Amid Linux netbook jitters, Dell stands firm
Dell's latest model netbook, the Latitude 2100, announced today will ship with the latest Ubuntu Linux 9.04 by default with options for Windows XP and – believe it or not – Windows Vista. What makes this release more interesting that the standard line of “a big computer company ships something with Linux pre-installed” is there a recent tendency for netbook makers to clutch onto the legacy Windows XP in the waiting line for Windows 7.
Despite ASUS's grand entrance into the Linux netbook market with the Eee PC, the company has recently turned a cold shoulder to penguin power citing customer dissatisfaction and increased support requirements.
It would seem that the shine of Linux has lost its luster in favour of the “old reliable” Windows.
But that's far from the end of the story when there is talk of running Android on netbooks (the topic of another blog) and shipping pre-integrated cloud services on portable device operating systems (Linux or not) a la the iPhone.
The mobile computing game has changed for good and the smart netbook vendors will look far and wide for usable, rapidly configurable software options.
And as I've alluded to previously, a company like ASUS doesn't need to go to the trouble of engineering a new user interface for its netbooks in the hope that people will accept it.
Ubuntu, OpenSUSE, Fedora, Mandriva and others (together with the GNOME and KDE projects) are already doing a fine job of engineering Linux-based operating systems for “mainstream” computing with “popular” user interfaces.
It's up the hardware makers to play ball, not start a new game. That's why I think Dell's decision to stick with Ubuntu is a good one.
And the big question remains – will Windows 7 be much of an improvement over Vista? The early signs are yes (for the simple fact that it couldn't possibly be any worse), but that doesn't mean 7 will the perfect number, particularly on netbooks.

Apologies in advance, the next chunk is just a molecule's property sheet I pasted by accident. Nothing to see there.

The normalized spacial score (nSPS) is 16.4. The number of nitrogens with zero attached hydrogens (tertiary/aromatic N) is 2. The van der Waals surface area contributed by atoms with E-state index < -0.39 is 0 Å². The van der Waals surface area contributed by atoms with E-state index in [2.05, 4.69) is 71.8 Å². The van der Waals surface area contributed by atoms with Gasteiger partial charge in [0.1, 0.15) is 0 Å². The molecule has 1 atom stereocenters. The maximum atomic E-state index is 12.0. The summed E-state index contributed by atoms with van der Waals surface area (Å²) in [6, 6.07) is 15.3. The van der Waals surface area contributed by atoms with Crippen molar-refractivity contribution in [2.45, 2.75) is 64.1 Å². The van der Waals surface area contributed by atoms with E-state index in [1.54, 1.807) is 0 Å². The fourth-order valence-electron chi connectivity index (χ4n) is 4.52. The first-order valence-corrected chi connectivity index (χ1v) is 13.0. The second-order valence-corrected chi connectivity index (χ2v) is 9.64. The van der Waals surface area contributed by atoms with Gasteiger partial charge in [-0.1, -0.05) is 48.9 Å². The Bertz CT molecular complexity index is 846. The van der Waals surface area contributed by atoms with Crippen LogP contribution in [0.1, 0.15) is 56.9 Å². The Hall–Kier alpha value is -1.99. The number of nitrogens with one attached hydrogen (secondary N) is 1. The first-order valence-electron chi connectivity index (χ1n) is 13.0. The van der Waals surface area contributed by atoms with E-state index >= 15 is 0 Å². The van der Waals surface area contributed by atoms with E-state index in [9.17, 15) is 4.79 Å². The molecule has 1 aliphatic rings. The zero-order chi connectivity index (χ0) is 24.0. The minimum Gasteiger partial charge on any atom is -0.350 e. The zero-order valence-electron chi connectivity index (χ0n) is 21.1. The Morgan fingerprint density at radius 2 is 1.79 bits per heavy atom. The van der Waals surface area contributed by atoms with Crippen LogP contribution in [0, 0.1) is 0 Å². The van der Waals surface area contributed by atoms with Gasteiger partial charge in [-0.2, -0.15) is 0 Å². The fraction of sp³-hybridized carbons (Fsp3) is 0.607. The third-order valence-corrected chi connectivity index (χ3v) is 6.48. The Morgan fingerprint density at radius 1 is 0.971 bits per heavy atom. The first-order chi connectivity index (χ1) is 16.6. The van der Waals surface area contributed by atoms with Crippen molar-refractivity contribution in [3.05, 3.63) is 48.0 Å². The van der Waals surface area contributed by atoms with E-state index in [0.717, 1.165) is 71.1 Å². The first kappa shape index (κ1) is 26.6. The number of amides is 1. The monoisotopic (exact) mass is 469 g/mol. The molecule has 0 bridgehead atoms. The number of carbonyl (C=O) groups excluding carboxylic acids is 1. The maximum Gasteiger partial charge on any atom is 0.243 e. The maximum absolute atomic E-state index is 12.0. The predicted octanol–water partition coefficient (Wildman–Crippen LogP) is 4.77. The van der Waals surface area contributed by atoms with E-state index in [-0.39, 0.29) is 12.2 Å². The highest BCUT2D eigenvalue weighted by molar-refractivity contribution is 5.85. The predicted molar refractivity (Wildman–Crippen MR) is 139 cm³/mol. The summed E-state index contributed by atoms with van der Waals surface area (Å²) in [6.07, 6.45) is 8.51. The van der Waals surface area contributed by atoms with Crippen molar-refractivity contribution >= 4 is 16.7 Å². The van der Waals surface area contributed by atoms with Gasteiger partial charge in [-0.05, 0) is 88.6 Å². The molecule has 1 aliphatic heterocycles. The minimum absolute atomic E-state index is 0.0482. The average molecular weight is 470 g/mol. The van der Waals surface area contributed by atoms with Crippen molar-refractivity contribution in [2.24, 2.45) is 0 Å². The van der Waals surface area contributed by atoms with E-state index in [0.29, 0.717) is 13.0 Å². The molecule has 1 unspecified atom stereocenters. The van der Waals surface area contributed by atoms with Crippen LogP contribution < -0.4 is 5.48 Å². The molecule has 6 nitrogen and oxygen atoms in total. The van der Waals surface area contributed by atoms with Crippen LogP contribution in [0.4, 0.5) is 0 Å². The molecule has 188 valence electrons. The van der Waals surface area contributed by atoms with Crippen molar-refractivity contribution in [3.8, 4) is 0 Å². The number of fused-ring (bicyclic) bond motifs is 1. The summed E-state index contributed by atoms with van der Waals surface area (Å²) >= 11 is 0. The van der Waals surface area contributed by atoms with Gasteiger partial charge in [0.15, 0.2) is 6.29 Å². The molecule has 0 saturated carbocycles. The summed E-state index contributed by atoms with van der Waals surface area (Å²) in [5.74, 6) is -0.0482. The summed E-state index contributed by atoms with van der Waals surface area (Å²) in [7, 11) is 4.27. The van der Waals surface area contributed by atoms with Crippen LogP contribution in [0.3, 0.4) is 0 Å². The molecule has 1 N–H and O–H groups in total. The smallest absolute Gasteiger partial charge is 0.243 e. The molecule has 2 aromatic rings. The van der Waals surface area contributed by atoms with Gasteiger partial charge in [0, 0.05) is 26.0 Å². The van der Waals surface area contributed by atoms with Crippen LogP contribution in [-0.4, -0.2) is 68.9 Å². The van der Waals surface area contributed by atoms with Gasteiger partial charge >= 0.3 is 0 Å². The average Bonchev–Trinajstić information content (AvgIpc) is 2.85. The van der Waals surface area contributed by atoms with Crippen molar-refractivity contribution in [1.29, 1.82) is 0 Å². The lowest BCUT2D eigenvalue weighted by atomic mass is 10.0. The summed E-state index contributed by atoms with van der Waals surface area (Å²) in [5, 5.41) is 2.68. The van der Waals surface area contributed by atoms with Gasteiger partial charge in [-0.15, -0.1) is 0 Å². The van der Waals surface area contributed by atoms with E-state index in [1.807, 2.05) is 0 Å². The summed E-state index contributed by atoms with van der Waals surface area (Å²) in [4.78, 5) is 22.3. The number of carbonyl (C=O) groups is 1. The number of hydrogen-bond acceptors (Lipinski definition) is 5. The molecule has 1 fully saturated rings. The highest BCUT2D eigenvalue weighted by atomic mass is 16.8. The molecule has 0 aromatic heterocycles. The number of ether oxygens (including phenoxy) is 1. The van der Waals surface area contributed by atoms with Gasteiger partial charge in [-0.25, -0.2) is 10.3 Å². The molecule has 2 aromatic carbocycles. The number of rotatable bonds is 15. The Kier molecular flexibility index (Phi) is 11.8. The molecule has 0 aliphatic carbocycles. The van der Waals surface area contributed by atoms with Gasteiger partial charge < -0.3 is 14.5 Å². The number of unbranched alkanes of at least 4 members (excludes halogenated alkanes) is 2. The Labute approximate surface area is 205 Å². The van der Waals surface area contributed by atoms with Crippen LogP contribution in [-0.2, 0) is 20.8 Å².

So if the box droppers want to hedge all their bets on Windows 7 they might want to reconsider that direction.
At least Dell is keeping its options open.
The following report, is based on a global survey of 706 IT and security professionals conducted in the United States, Canada, Germany, United Kingdom, Australia and New Zealand. The goal of the survey was to capture data on current attitudes and trends with mobile devices and IT security. This is the third survey on this topic and this report evaluates differences in responses to similar questions asked over the past two years.
Communications service providers (CSPs) are struggling with an explosion of data traffic resulting from increased mobile usage, streaming video, resource-intensive over-thetop (OTT) applications, and smart device proliferation. At the same time, CSPs must deploy new network technologies and services to stay competitive and satisfy customers.
- Apple to wind back the clock to '09 with focus on quality, not features, in next OS X
- US Senate blocks NSA surveillance reform bill
- Amazon rules Gartner's magical box
- Google gives Android developers new tools for tracking app performance
- Microsoft offers Windows 10 carrot, threatens with stick
- US Senate leader pushes to extend NSA phone dragnet
- IBM defends use of temp visa workers
- Marines test augmented reality battlefield
- Pebble Time smartwatch to begin shipping on May 27
- Adblock browsers for Android and iOS to keep mobile ads, tracking at bay
- Torque G02 smartphone doesn't mind a saltwater dunk
- The Upload: Your tech news briefing for Friday, May 22
- Factory reset in Android phones leaves sensitive user data behind
- Secom security drone follows, photographs intruders
- Alibaba's UC Browser found leaking users' data